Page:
The Closet In My Mind

The best piece of advice I heard when I lost my job was this: “Guilt wastes precious time. Guilt’s twin, false ‘productivity,’ eats hours, too.  I hate to break this to you, but you did not quit your career to organize your closets…”

I have steadfastly maintained that I will not clean out a drawer or re-organize the clothing I no longer wear.  The closet represents a step back into the life I left.  I should seal it with duct tape and plastic, shroud it in darkness, or simply lock the door and lose the key.

The other day, seeking something besides yoga pants or riding britches, I ventured into my closet.  As I scanned the racks a strange thought came to me.  By not cleaning out the clothes or locking the door, I am keeping this option alive in my mind.  “I could always go back to that life. I have the wardrobe, I can be  that person again.” The last, huge, step to becoming me, is losing that niggling doubt and admitting that I will never wear that Chanel suit again.  “When I become famous and appear at book signings, I will need these shoes and handbags.” No, when I appear at an event, I will appear in whatever “suit of armor” I choose that day, not the cast off vestiges of the former me.

The closet and its contents served a different purpose.  Now it is wasted space, a museum housing memorabilia from the past. The hangers represent the threads and strings that bind those curiosities from the past to the corner of my mind that hasn’t fully embraced my sense of self.

I started on the left and worked my way, hanger by hanger, around the room.  Three piles grew; one for things to just plain throw away, one for things that I have worn in the last year and one pile for things too good to merely toss.  It’s hard work, cutting the strings and letting go of the doubt.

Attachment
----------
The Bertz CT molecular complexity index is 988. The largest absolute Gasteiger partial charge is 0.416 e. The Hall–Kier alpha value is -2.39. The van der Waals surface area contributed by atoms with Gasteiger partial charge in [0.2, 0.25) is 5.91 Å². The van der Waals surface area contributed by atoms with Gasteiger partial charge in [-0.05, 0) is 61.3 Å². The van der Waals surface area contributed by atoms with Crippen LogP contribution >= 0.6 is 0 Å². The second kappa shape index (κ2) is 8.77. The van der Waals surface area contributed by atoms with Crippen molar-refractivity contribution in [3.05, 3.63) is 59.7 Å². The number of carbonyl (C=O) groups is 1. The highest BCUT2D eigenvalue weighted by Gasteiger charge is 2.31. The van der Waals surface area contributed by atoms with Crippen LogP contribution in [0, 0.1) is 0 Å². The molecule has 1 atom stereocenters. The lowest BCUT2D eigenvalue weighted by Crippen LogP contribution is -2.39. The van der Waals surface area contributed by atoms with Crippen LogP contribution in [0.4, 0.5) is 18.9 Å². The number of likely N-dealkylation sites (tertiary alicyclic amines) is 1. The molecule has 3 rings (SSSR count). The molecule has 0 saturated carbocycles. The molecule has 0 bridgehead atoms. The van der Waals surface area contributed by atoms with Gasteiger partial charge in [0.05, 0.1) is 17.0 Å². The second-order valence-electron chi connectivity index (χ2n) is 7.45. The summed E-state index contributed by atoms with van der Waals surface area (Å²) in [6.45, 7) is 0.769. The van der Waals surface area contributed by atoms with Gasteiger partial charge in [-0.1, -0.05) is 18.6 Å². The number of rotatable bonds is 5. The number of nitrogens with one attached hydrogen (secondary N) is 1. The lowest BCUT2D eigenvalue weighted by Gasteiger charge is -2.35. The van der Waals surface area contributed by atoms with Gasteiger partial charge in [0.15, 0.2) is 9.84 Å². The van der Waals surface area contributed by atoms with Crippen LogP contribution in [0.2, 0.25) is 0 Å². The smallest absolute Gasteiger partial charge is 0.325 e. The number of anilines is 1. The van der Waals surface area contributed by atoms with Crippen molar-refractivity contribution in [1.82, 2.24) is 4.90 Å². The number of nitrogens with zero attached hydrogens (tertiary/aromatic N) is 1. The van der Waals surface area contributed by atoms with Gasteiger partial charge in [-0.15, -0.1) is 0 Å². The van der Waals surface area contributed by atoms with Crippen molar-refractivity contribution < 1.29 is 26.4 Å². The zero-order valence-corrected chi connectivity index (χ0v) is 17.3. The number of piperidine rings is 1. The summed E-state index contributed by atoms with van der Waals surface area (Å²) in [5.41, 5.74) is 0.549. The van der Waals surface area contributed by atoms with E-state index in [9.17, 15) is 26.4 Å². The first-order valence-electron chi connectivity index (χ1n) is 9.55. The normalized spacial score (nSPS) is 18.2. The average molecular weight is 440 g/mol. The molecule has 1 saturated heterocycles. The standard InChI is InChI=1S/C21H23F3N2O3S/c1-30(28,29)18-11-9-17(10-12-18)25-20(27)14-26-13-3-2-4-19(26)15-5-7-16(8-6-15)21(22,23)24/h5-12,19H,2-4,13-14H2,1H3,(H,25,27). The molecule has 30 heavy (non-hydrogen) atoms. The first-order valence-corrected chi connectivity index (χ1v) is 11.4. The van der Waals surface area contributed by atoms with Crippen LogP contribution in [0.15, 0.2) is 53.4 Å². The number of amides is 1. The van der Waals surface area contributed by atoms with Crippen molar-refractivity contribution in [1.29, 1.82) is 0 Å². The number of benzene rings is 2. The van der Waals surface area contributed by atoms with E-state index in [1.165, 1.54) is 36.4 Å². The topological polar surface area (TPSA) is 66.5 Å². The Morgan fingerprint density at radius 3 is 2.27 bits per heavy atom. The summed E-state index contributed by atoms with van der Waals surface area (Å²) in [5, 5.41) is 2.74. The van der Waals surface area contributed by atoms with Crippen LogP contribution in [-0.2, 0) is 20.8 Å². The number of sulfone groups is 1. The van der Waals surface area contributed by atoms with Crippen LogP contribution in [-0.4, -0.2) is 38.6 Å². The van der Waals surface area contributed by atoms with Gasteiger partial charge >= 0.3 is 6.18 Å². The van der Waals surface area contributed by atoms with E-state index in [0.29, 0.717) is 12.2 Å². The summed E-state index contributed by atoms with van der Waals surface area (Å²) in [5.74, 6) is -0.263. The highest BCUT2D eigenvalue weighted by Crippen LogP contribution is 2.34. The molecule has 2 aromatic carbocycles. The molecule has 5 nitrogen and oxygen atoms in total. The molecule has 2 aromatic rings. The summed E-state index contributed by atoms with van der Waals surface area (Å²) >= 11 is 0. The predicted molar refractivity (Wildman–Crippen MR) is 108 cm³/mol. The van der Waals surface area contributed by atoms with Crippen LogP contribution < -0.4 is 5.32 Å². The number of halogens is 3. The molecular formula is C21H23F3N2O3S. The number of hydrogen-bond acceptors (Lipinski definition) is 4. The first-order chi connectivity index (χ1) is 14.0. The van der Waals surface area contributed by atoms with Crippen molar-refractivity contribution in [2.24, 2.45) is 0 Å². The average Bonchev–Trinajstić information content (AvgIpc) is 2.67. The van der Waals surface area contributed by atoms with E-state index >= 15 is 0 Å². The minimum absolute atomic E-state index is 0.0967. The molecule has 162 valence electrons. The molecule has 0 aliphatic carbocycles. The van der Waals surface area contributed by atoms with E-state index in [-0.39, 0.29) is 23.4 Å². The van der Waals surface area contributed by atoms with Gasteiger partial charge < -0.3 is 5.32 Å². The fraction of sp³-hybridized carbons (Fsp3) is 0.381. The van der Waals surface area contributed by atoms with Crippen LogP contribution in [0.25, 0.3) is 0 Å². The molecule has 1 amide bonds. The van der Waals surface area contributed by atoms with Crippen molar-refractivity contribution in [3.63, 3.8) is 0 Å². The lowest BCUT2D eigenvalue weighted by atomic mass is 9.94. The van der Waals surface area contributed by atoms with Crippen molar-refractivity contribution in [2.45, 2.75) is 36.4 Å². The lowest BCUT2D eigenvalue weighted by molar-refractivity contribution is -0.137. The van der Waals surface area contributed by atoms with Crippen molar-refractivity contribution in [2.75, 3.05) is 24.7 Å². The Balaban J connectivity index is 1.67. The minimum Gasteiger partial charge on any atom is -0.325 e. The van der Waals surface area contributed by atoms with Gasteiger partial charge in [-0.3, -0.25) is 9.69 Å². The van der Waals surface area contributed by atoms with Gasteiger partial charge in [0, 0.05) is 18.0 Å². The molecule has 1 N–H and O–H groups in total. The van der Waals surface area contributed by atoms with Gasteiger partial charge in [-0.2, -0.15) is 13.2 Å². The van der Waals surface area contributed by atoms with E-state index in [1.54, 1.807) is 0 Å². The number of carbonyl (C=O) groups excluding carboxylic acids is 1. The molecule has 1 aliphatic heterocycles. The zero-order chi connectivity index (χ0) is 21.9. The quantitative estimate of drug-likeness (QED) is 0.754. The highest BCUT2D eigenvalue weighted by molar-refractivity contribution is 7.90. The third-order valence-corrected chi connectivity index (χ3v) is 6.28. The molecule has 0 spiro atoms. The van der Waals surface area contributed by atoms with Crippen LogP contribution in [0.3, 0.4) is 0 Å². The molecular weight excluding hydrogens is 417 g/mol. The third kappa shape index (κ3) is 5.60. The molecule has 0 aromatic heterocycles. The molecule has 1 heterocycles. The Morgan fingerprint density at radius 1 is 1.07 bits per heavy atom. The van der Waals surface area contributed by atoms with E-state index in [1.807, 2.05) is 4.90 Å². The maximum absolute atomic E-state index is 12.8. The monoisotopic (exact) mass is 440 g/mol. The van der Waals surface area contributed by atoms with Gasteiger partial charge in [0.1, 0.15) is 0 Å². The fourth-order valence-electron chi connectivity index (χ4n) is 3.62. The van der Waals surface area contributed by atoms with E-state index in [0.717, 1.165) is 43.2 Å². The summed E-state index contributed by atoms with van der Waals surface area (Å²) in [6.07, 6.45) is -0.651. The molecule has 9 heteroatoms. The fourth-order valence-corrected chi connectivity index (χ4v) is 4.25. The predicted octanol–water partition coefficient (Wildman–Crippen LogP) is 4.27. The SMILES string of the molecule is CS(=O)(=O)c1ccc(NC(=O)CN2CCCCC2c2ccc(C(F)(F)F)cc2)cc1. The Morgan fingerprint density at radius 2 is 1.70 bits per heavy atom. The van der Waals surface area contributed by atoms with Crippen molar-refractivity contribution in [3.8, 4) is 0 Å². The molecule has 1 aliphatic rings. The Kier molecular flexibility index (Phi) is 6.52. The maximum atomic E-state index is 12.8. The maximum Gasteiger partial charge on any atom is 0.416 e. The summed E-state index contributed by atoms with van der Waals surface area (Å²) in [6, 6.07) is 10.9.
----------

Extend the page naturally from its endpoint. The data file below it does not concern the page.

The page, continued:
Navigating Uncharted Waters of Life

Navigating Uncharted Waters of Life

6 thoughts on “The Closet In My Mind

  1. It took me years — nearly 25 of them — to finally discard the last of my 15 business suits. The oddest thing about that is that in the 10 last years of my relationship, none of them fit me. But when I returned to my broken home last autumn, 45 pound lighter and with a new lust for life, I discarded about 75% of my wardrobe without batting an eye. It was part of the cleaning process I went through. It’s important to cut ties with a distasteful past to move forward.

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    • Hi Maria, it’s tough to do but I feel like I am making progress. My novel is at the printers. Hope to see the final copy this week for approval then the adventure begins.

      Support from folks like yourself who have “been there, done that, means a lot. Thank you!

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  2. You remind of a character in the movie “Bottle Shock” that leaves his law firm to open a winery. When he thinks the beautiful wine has produced is spoiled, he goes back to his firm to ask for his job back. While there, he’ son calls to tell him the wine isn’t spoiled after all. He goes on to win a very prestigious competition in France and to my knowledge still operates the winery today in California. True story.

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  3. What an awesome piece of advice. I tend to be very guilty (hmmm) of false productivity. But I have different kinds of closets…I have a craft area with hundreds and hundreds of dollars in beading supplies, another area with an equal amount of painting supplies, then the worst are the boxes and boxes of unsold finished projects. For me, cleaning out those kinds of closets seem to represent a type of failure and I haven’t worked up the courage yet to clean them out.

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